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SDSS-III APOGEE parameter catalogs


Parameters derived from APOGEE spectra are stored in several different locations:

The stars are selected in various ways, as described in our target selection pages. The manner in which each target was selected can be determined by looking at the APOGEE_TARGET1 and APOGEE_TARGET2 target bitmasks.

To test if the spectrum is "good", the STARFLAG should be checked. This flag is a bitmask, and each set bit has a particular meaning, described in , our bitmask documentation.

For ASPCAP results, the ASPCAPFLAG bitmask should be consulted to get some information about the expected quality of the stellar parameter results.

The examples below demonstrate how to use this information to obtain a set of objects.

Some examples of selecting APOGEE data from catalogs

Here we include a number of examples of getting APOGEE data from the catalogs. These examples assume that you are either logged into CASJobs and using the DR10 context, or have downloaded the APOGEE catalog files. In the latter, case we assume you are using IDL with the latest version of idlutils (v5_5_11 or later) or python with numpy and pyfits available (for example, if you have installed astropy).

Get all PLATES observed for a given LOCATION_ID

The APOGEE survey is conducted along a number of different lines of sight, each referred to as as a "field" or "location" (interchangeably). Each field has a name and an id number (LOCATION_ID). The stars in each field are observed multiple times on multiple visits, on different MJDs. These may involve one or more physical plug plates.

To find all the plate visits, one can search as follows (for LOCATION_ID 4105):

Get ASPCAP parameters and errors for all stars that were targeted as part of the main APOGEE survey.

The stellar parameters are available for all stars that had ASPCAP run on them. However, this includes some spectra known to be bad as well as stars targeted as part of ancillary programs of various sorts. Restricting to the good, main survey targets requires checking on target and catalog flags, as in the examples below:

Get parameters for all stars with [Fe/H] < -2 with no BAD FLAGS set

You can also select a subset of the stars based on their properties. This example finds a set of metal-poor stars, without any flags set indicating that the observations or analysis is bad.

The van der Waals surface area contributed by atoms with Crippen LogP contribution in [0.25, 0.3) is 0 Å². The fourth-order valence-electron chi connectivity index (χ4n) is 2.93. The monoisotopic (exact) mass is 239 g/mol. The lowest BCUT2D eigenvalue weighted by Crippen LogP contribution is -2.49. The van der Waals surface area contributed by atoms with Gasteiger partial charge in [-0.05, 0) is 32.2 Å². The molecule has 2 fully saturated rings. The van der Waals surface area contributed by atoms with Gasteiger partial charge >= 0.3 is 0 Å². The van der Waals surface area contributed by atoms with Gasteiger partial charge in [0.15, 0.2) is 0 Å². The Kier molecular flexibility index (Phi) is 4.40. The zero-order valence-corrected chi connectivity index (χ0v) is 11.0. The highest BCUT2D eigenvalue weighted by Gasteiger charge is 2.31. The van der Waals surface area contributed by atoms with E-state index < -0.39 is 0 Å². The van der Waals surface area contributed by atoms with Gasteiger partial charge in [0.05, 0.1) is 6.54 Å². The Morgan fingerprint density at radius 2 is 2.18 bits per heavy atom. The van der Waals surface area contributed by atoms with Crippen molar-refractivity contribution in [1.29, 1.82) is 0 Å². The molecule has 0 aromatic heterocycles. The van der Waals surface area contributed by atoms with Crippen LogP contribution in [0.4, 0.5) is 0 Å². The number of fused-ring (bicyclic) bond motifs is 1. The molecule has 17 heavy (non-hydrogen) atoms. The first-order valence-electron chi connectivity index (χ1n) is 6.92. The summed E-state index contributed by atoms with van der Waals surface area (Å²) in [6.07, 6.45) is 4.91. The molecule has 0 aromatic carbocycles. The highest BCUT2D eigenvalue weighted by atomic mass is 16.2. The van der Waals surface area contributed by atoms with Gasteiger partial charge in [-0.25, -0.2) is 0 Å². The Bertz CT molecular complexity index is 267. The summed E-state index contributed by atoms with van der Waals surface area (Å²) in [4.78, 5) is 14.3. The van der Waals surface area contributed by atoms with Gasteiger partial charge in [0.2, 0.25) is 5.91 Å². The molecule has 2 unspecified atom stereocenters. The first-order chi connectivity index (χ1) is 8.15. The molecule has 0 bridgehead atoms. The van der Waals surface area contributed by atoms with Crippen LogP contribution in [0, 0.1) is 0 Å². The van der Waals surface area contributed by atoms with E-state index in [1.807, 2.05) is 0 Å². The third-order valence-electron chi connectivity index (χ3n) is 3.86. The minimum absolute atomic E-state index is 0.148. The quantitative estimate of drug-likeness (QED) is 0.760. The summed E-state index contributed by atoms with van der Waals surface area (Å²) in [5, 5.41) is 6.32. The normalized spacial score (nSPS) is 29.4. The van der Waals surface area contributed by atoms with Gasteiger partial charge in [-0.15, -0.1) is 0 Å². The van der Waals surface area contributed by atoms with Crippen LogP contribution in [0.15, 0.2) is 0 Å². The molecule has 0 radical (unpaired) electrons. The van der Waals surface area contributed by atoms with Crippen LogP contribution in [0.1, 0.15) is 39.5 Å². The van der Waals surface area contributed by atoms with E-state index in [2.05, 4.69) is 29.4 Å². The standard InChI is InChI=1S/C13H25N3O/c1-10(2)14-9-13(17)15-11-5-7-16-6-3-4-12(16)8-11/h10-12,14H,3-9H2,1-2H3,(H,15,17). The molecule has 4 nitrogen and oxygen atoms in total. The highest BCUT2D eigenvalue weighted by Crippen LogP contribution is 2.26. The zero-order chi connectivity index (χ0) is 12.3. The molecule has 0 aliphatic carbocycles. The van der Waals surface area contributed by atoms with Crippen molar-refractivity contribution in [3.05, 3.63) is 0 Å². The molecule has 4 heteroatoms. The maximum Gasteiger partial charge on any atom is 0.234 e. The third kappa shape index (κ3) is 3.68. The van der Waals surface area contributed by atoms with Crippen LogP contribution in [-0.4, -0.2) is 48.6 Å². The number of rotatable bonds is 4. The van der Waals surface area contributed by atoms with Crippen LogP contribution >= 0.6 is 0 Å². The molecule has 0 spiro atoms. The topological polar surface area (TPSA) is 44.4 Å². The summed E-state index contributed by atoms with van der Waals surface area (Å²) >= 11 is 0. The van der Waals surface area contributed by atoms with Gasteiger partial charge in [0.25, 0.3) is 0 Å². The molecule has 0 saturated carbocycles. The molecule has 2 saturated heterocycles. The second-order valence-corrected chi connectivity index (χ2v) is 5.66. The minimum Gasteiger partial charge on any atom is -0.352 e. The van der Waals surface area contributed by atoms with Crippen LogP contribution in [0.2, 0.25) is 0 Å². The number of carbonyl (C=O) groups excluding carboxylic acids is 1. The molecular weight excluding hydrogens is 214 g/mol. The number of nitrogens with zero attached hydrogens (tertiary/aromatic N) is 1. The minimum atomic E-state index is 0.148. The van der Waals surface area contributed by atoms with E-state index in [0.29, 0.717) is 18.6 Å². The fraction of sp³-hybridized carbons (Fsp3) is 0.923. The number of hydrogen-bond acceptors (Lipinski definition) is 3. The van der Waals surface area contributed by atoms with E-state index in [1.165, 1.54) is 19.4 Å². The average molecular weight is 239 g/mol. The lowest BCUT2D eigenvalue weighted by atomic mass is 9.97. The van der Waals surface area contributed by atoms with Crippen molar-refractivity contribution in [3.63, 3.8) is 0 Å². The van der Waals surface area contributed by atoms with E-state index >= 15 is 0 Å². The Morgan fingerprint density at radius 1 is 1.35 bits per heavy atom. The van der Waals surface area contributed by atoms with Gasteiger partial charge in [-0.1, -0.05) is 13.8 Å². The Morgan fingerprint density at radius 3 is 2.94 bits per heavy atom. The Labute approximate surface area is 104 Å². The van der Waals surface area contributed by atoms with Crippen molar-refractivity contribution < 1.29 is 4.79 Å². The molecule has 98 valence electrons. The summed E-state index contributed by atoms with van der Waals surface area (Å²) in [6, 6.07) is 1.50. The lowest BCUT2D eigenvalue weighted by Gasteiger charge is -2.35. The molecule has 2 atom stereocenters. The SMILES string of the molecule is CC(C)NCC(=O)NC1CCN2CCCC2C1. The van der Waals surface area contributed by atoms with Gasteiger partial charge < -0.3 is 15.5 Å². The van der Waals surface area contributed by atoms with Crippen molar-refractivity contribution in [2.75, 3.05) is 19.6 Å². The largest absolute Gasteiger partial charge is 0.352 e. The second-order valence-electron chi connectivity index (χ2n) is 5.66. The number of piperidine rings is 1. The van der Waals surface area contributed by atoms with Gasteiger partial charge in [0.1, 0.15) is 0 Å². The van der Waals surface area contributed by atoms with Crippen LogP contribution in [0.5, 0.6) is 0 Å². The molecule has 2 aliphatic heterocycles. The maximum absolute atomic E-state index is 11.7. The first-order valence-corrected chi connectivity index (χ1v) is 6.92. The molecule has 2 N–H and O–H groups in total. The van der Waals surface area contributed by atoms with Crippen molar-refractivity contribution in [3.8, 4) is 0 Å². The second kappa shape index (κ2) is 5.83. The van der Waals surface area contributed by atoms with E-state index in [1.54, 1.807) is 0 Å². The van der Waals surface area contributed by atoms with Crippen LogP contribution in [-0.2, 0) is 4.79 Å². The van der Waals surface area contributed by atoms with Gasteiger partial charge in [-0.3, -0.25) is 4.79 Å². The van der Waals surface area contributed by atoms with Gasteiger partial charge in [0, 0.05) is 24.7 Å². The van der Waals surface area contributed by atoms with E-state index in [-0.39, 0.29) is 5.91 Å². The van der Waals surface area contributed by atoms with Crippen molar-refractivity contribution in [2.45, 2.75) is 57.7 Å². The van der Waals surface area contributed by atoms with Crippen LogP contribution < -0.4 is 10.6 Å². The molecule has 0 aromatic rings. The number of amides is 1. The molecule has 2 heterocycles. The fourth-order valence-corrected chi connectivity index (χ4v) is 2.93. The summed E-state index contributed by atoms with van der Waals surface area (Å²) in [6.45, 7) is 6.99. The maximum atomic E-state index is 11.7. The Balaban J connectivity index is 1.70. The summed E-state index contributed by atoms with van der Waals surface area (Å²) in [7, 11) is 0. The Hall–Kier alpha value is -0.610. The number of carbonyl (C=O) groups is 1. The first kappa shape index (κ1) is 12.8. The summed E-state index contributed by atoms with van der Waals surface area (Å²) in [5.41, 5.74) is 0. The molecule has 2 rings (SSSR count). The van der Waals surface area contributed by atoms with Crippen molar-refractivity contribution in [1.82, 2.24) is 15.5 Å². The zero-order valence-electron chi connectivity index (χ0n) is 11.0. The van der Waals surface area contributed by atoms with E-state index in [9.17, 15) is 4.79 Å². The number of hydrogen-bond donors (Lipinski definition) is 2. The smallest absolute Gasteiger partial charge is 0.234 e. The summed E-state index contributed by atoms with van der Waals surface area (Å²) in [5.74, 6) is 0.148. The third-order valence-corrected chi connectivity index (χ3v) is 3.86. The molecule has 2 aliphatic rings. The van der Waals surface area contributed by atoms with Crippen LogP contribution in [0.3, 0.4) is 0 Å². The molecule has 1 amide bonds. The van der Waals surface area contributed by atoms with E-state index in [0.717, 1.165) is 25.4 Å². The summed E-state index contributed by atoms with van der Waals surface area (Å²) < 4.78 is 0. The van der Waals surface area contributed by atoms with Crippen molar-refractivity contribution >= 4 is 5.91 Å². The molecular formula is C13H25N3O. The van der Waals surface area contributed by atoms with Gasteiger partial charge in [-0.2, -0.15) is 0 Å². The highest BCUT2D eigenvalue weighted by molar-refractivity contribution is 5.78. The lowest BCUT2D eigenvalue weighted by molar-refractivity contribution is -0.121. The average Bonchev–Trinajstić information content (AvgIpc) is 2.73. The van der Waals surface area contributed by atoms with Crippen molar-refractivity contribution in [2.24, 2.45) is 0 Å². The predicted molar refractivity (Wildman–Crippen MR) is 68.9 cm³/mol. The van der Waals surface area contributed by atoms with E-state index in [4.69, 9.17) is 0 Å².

Get ASPCAP parameters for stars flagged as known cluster members

In addition to selecting main survey targets, you can select other objects according how they were selected. This is an example of selecting objects chosen to be calibrator stars in clusters with known metallicities (APOGEE_CALIB_CLUSTER).

Get proper motions, JHK mag and errors, K-band extinction and radial velocities, for stars with RVs > 300 km/s (with no BAD flags for RVs).

There is photometric data associated with each target, including proper motions and other information. This example looks for such information for larger (heliocentric) radial velocity stars. It restricts to objects with good measured ASPCAP parameters. In CAS, this requires joining the apogeeStar and aspcapStar tables with the apogeeObject table, which has the target information. In the flat-files, enough of the target information is included in the allStar file in this case.

Get ASPCAP parameters and targeting flags for all stars with 1 degree of a cluster center.

CASJobs allows search for objects near any particular RA and Dec. The following example searches for ASPCAP parameters and targeting flags for the stars observed near M13. For completeness, we include the equivalent using IDL and idlutils.

Get individual RVs from individual visits, the ASPCAP parameters for the combined spectra for stars which have more than 6 visits.

Each star is visited several times, and in some case many times, in order to build up signal-to-noise and to detect radial velocity variations. The information about each visit to each star is in the apogeeVisit table. One could join this table with apogeeStar on apogee_id in order to literally find all visits to each star. However, in this example we are interested in just finding those visits that actually contributed to each combined spectrum. In this case, bad visits are excluded and commissioning data and survey data are kept separate (not combined). To find these stars, one may use the apogeeStarVisit table in CAS, or the array visit_pk which exists for each star in the allStar file. Alternatively, if you wanted to find all visits to a particular star, one could replace in the code below apogeeStarVisit with apogeeStarAllVisit and visit_pk with all_visit_pk.

Get APOGEE_IDs and SDSS/BOSS plate, mjd, fiberid for all stars that have both APOGEE and SEGUE spectra.

A small number of objects have been observed both in the optical with the SDSS and/or BOSS spectrographs and in the infrared with the APOGEE spectrograph. The examples below finds all matches between primary SDSS/BOSS spectra and APOGEE stars with a 3 arcsec tolerance for such cases (note that there are some cases where an entry in one catalog matches multiple entries in the other).

Get SDSS ugriz photometry, errors and flags, ASPCAP parameters for the APOGEE stars with b > 60

In addition to matching to the SDSS spectroscopy, you can also match to the SDSS photometric imaging data. In this case, we only give an example within CAS. To do this purely with flat files requires either downloading the full photometric catalog (about 3 Tbytes) or the "datasweep" files (about 300 Gbytes), both described in the imaging data access documentation, and constructing an efficient flat-file method to do the matching. For most purposes, CAS will be the right way to do this.